In Java Modeling in Color with UML, the authors define the «moment-interval» archetype as

something that one needs to work with and track for business or legal reasons, something that occurs at a moment in time or over an interval of time.

Originally, Peter Coad called this archetype «transaction»; however, this caused a lot of confusion in the programming community due to the implication that “transaction” meant “business transaction”, like a sale or a purchase. Coad actually meant the purer definition of the word as an exchange or interaction between parties. Because of the confusion, he renamed the archetype from «transaction» to «moment-interval», a more cumbersome phrase with a neutral meaning.

This post discusses finding «moment-interval»s in our problem domain and using them in our object-oriented designs.

Finding «moment-interval»s

Because I’ve done this software thing for quite a while, identifying «moment-interval»s in a problem domain comes naturally. For newer modelers, Stephen R. Palmer offers some valuable advice.

When looking for Moment-Interval classes for a particular piece of software, we need to consider things like significant events and activities, business transactions, steps in a process, or interactions within a business relationship that are within the scope [of] our software system, application, or component.

In most (all?) books that discuss object-oriented design, the authors suggest to find the nouns to find the classes in the problem domain. As invaluable as that advice may sound, sometimes a «moment-interval» masquerades as a verb in the problem domain. Here, again, I present the requirements for our athletic club software.

  • People join the club to become members and get invoiced monthly a flat fee and participation fees for classes
  • Participation fees for classes consist of a prorated amount of the instructor’s hourly rate and a percentage of the cost of the equipment used by participants in the class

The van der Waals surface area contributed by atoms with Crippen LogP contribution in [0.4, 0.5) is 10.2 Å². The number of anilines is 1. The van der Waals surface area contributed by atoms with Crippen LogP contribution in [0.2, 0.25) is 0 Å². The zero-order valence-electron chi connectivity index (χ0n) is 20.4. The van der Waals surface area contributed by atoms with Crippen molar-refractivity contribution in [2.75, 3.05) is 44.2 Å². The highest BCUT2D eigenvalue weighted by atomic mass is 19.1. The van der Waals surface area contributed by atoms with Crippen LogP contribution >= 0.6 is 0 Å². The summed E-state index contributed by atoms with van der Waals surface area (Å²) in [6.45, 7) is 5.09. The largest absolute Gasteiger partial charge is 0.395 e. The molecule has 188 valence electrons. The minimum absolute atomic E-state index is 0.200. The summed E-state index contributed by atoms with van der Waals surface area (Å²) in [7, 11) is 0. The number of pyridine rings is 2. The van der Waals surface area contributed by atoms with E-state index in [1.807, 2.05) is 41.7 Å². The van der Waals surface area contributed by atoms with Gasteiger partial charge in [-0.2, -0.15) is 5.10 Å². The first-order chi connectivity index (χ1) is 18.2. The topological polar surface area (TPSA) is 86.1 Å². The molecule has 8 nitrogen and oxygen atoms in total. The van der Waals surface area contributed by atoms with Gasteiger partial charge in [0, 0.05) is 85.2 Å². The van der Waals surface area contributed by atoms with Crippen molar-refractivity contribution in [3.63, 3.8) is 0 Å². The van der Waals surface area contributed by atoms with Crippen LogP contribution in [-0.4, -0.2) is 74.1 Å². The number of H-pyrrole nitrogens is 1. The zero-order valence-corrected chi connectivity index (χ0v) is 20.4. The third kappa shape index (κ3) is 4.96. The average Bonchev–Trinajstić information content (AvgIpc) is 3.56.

• Record member purchases of food and beverages from the club for rewards
  • For every ten dollars spent on food and beverages from the club, the member receives a one dollar credit on their next invoice.
  • Members RSVP for classes and their arrival is recorded
  • Instructors schedule rooms and equipment for classes

Consider the first part of the first statement.

People join the club to become members

We see the nouns people and members. However, the verb join implies a transaction between a person and the club. That transaction, let’s call it “membership”, embodies a moment in time that a person becomes a member. We have found a «moment-interval» that did not have a direct name!

Business processes described as a sequence of «moment-interval»s

Transactions in a business process rarely exist in isolation. For example, at my university, I had to enter into an Enrollment transaction with the school before I could enter into a Graduation transaction from the school. These transactions occur in a flow: I enroll → I pass classes → I graduate.

When we model in color, we use the «moment-interval» archetype to specify each of the steps of a process to track as part of our software. A «moment-interval» can have zero-to-many previous «moment-interval»s and zero-to-many «moment-interval»s that occur after it. These chains allow us to construct the behavior and data associations across the lifetime of a business process.

Let’s take a look at the list of «moment-interval»s from the athletic club requirements:

  • class
  • invoice
  • member arrival
  • member purchase
  • membership
  • payment
  • reservation
  • reward

For a lot of these transactions, everything must start with a membership. So, that’s where we start. Then, other «moment-interval»s follow as events that occur after a person’s initial transaction of membership. My take on it appears in the figure below.

Timeline for athletic club

And, there we have it. The next exercise will consist of filling out the «role», «thing», and «description» participants for each of those transactions.